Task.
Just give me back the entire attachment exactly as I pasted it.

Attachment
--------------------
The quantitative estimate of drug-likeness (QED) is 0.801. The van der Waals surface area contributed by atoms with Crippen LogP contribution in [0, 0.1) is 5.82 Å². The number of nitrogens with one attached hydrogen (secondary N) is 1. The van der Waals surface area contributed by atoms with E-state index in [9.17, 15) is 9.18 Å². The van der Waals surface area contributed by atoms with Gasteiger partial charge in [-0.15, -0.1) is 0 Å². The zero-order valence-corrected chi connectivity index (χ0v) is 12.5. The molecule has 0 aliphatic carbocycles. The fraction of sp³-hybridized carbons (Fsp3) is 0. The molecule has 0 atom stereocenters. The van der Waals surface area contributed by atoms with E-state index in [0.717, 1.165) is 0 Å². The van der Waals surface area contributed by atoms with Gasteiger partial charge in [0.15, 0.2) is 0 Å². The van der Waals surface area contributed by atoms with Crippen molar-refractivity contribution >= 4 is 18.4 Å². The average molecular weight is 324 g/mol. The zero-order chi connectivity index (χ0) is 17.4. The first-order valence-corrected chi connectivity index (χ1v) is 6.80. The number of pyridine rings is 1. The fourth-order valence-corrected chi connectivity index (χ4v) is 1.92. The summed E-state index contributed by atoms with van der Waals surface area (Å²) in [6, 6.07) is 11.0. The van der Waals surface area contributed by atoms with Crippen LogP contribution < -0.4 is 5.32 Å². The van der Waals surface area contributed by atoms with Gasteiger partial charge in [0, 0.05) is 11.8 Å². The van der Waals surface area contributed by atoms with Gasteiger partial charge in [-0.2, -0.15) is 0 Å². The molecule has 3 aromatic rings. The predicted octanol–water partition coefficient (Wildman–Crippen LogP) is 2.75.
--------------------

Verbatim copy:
The quantitative estimate of drug-likeness (QED) is 0.801. The van der Waals surface area contributed by atoms with Crippen LogP contribution in [0, 0.1) is 5.82 Å². The number of nitrogens with one attached hydrogen (secondary N) is 1. The van der Waals surface area contributed by atoms with E-state index in [9.17, 15) is 9.18 Å². The van der Waals surface area contributed by atoms with Gasteiger partial charge in [-0.15, -0.1) is 0 Å². The zero-order valence-corrected chi connectivity index (χ0v) is 12.5. The molecule has 0 aliphatic carbocycles. The fraction of sp³-hybridized carbons (Fsp3) is 0. The molecule has 0 atom stereocenters. The van der Waals surface area contributed by atoms with E-state index in [0.717, 1.165) is 0 Å². The van der Waals surface area contributed by atoms with Gasteiger partial charge in [0.15, 0.2) is 0 Å². The van der Waals surface area contributed by atoms with Crippen molar-refractivity contribution >= 4 is 18.4 Å². The average molecular weight is 324 g/mol. The zero-order chi connectivity index (χ0) is 17.4. The first-order valence-corrected chi connectivity index (χ1v) is 6.80. The number of pyridine rings is 1. The fourth-order valence-corrected chi connectivity index (χ4v) is 1.92. The summed E-state index contributed by atoms with van der Waals surface area (Å²) in [6, 6.07) is 11.0. The van der Waals surface area contributed by atoms with Crippen LogP contribution < -0.4 is 5.32 Å². The van der Waals surface area contributed by atoms with Gasteiger partial charge in [0, 0.05) is 11.8 Å². The van der Waals surface area contributed by atoms with Gasteiger partial charge in [-0.2, -0.15) is 0 Å². The molecule has 3 aromatic rings. The predicted octanol–water partition coefficient (Wildman–Crippen LogP) is 2.75.